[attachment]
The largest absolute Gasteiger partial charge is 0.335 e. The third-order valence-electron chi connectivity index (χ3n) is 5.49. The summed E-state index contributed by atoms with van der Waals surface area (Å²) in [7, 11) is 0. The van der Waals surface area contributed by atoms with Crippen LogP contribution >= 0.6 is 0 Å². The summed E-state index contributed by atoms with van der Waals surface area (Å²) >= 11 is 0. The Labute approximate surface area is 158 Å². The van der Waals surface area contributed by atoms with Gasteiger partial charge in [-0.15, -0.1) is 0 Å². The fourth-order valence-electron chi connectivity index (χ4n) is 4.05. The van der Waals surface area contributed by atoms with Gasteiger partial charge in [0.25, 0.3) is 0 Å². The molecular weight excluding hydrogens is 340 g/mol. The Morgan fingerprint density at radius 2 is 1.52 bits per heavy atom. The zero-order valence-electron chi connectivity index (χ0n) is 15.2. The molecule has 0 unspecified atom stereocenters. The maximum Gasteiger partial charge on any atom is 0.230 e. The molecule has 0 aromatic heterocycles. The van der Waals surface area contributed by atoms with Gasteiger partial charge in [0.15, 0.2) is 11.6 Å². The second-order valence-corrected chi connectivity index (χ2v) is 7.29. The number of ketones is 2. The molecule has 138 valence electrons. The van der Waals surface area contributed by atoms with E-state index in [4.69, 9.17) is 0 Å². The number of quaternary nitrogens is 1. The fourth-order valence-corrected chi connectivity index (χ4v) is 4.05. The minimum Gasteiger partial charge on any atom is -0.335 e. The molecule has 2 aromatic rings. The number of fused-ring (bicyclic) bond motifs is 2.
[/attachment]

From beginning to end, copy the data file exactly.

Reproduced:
The largest absolute Gasteiger partial charge is 0.335 e. The third-order valence-electron chi connectivity index (χ3n) is 5.49. The summed E-state index contributed by atoms with van der Waals surface area (Å²) in [7, 11) is 0. The van der Waals surface area contributed by atoms with Crippen LogP contribution >= 0.6 is 0 Å². The summed E-state index contributed by atoms with van der Waals surface area (Å²) >= 11 is 0. The Labute approximate surface area is 158 Å². The van der Waals surface area contributed by atoms with Gasteiger partial charge in [-0.15, -0.1) is 0 Å². The fourth-order valence-electron chi connectivity index (χ4n) is 4.05. The van der Waals surface area contributed by atoms with Gasteiger partial charge in [0.25, 0.3) is 0 Å². The molecular weight excluding hydrogens is 340 g/mol. The Morgan fingerprint density at radius 2 is 1.52 bits per heavy atom. The zero-order valence-electron chi connectivity index (χ0n) is 15.2. The molecule has 0 unspecified atom stereocenters. The maximum Gasteiger partial charge on any atom is 0.230 e. The molecule has 0 aromatic heterocycles. The van der Waals surface area contributed by atoms with Gasteiger partial charge in [0.15, 0.2) is 11.6 Å². The second-order valence-corrected chi connectivity index (χ2v) is 7.29. The number of ketones is 2. The molecule has 138 valence electrons. The van der Waals surface area contributed by atoms with E-state index in [4.69, 9.17) is 0 Å². The number of quaternary nitrogens is 1. The fourth-order valence-corrected chi connectivity index (χ4v) is 4.05. The minimum Gasteiger partial charge on any atom is -0.335 e. The molecule has 2 aromatic rings. The number of fused-ring (bicyclic) bond motifs is 2.